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PPP2: Are Your PPP1 Loans/Grants Included in “Gross Receipts?”

PPP2: Are Your PPP1 Loans/Grants Included in “Gross Receipts?”

ISSUE:

The “Taxpayer Certainty and Disaster Tax Relief Act of 2020 – as part of the Consolidated Appropriations Action, 2021 (CAA) – (enacted December 27, 2020) instituted another round of Paycheck Protection Program Loans/Grants.  Eligibility for PPP2 includes a 25% Reduction in gross receipts “test.”

SITUATION:

Marathon Bible College (MBC) is a private college exempt under Internal Revenue Code section 501(c)(3) and 170(b)(1)(A)(ii).  They are required to file Form 990 annually. MBC’s Controller called to ask us about the “Second Draw Paycheck Protection Program (PPP2) loans that are currently be administered through local lenders.“You’ve already told us that ‘gross receipts’ for PPP2 purposes – when calculating whether we show the required 25% reduction – is basically ‘Form 990 accounting,’ correct?”  “Yes,” we answer.  “And, that information and guidance can be found on the SBA’s new document that was just released this week.  It can be found at:Second Draw PPP Loans — How to Calculate Revenue Reduction and Maximum Loan Amounts Including What Documentation to Provide (1.19.2021).pdf (sba.gov)  “Okay,” he says.  “What about our PPP1 loan that was forgiven.  Is that included in gross receipts?  And, if so, would we include it when we got the funds or when they were forgiven?” “Ahh, great question.  The short answer is no.  PPP1 funds and EIDL emergency advances/grants are not included in ‘gross receipts’ for the 25% reduction calculations.  So, that renders the ‘when’ question a moot point.”  “Cool,” they say.

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PPP2: Are Your PPP1 Loans/Grants Included in “Gross Receipts?”

Employee Retention Credit – Expanded – Extended

ISSUE:

The “Taxpayer Certainty and Disaster Tax Relief Act of 2020 – as part of the Consolidated Appropriations Action, 2021 (CAA) – (enacted December 27, 2020) amended and extended the Employee Retention Credit (ERC) that was included in the CARES Act.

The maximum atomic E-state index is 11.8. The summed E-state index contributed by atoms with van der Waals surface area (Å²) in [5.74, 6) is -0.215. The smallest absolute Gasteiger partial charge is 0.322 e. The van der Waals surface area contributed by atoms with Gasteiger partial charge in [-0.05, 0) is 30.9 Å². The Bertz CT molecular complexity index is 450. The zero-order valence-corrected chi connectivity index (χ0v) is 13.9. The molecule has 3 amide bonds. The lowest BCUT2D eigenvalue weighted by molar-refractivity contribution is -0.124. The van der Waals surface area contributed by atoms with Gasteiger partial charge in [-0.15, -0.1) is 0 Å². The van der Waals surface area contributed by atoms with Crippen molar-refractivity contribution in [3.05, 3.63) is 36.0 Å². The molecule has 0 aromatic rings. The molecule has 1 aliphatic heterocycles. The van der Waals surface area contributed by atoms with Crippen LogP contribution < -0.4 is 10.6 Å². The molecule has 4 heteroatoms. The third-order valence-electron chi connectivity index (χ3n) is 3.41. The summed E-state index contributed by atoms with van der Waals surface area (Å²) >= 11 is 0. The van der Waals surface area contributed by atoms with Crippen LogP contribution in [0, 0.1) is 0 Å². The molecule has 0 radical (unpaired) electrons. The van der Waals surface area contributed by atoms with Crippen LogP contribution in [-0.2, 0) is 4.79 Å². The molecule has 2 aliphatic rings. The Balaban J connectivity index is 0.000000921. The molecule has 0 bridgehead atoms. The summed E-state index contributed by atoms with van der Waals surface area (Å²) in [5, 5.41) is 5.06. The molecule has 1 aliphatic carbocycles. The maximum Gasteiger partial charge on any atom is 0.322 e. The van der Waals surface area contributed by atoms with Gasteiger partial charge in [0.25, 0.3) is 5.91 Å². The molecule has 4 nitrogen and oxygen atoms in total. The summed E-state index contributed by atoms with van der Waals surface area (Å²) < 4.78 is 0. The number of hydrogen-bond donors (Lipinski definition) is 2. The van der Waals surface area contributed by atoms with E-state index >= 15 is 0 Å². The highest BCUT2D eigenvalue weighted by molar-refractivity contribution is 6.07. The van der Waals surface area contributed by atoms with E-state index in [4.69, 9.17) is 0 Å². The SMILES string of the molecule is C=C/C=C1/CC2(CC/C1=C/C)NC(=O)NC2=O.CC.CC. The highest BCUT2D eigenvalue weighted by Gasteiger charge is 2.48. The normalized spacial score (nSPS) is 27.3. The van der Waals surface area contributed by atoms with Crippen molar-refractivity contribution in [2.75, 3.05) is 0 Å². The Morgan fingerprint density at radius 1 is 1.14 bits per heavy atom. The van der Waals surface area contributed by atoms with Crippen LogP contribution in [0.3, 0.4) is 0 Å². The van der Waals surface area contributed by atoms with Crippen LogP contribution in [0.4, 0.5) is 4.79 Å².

SITUATION:

Denali Christian College (DCC) is a private college exempt under Internal Revenue Code section 501(c)(3) and 170(b)(1)(A)(ii).  They are required to file Form 990 annually.

The Accounting Team at DCC asked us to provide them with a brief description of the ERC and the changes made with the new tax legislation.  Here goes…

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2021 Mileage Rates

ISSUE:

The Internal Revenue Service has released the standard mileage rates for the coming year.
 

SITUATION:

Idaho Theological Seminary (ITS) is a private college exempt under Internal Revenue Code section 501(c)(3) and 170(b)(1)(A)(ii).  They are not required to file Form 990 annually.

ITS’ Controller called to ask a common, yearly question for this time of year:

“Has the IRS published the 2021 standard mileage rates yet?”

“As a matter of fact, yes they have,” we answered.  “The rates are as follows:

Read More . . .

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PPP2: Are Your PPP1 Loans/Grants Included in “Gross Receipts?”

HEERF Student Grants Reported on Form 1098-T?

Through the Summer and Fall of 2020, the apparent IRS guidance was that student grants under the CARES Act Section 18004, Higher Education Emergency Relief Funds (HEERF), would be required to be reported on your 2020 Form 1098-T’s sent to students in January 2021.  The grants, it seemed, would only be reported in Form 1098-T, Box 5.  The IRS (on December 14, 2020) issued guidance that these payments would NOT be required to be included on the 2020 Form 1098-T – Hallelujah!

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PPP2: Are Your PPP1 Loans/Grants Included in “Gross Receipts?”

2020 Form 990-T Draft Instructions Released

ISSUE:

As we mentioned in September, the 2020 Form 990-T (draft) is organized differently from what we have seen annually since 1951.  Now, the IRS has released the draft instructions for the 2020 Form 990-T.

SITUATION:

Denali Christian College (DCC) is a private college exempt under Internal Revenue Code section 501(c)(3) and 170(b)(1)(A)(ii).  They are required to file Form 990 annually.

DCC’s CFO to ask if we’d heard any updates with regard to the draft 2020 Form 990-T and the new Form 990-T, Schedule A.

We told her that the IRS has recently released the draft 2020 Form 990-T instructions.  The “What’s New” section of the instructions reminds filers that “Mandatory electronic filing of the 2020 Form 990-T will begin in February 2021.”  In addition, the draft alerts filers that the Form 990-T has been “redesigned for tax year 2020.”  The instructions are 34 pages long and include three appendices (with Appendix A, Definitions).  Also, there is a set of “Reminders” on page 2 that should be closely reviewed.

The draft 2020 Form 990-T instructions can be found at . . .

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